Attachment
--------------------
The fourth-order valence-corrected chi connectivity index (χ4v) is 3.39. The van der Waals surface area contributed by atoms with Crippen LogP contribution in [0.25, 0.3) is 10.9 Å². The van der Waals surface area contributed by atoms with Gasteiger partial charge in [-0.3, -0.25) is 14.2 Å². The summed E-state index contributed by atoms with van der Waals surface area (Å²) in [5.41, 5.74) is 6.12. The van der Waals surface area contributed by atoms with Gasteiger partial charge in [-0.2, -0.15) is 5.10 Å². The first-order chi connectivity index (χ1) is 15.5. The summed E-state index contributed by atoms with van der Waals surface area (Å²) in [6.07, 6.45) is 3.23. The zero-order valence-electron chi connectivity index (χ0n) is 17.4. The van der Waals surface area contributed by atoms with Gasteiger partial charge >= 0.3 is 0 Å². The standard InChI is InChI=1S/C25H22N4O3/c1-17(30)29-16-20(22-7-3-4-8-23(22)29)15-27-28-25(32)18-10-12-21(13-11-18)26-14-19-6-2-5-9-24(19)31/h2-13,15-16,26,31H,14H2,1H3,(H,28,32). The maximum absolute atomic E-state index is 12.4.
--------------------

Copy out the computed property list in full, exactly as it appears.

The fourth-order valence-corrected chi connectivity index (χ4v) is 3.39. The van der Waals surface area contributed by atoms with Crippen LogP contribution in [0.25, 0.3) is 10.9 Å². The van der Waals surface area contributed by atoms with Gasteiger partial charge in [-0.3, -0.25) is 14.2 Å². The summed E-state index contributed by atoms with van der Waals surface area (Å²) in [5.41, 5.74) is 6.12. The van der Waals surface area contributed by atoms with Gasteiger partial charge in [-0.2, -0.15) is 5.10 Å². The first-order chi connectivity index (χ1) is 15.5. The summed E-state index contributed by atoms with van der Waals surface area (Å²) in [6.07, 6.45) is 3.23. The zero-order valence-electron chi connectivity index (χ0n) is 17.4. The van der Waals surface area contributed by atoms with Gasteiger partial charge >= 0.3 is 0 Å². The standard InChI is InChI=1S/C25H22N4O3/c1-17(30)29-16-20(22-7-3-4-8-23(22)29)15-27-28-25(32)18-10-12-21(13-11-18)26-14-19-6-2-5-9-24(19)31/h2-13,15-16,26,31H,14H2,1H3,(H,28,32). The maximum absolute atomic E-state index is 12.4.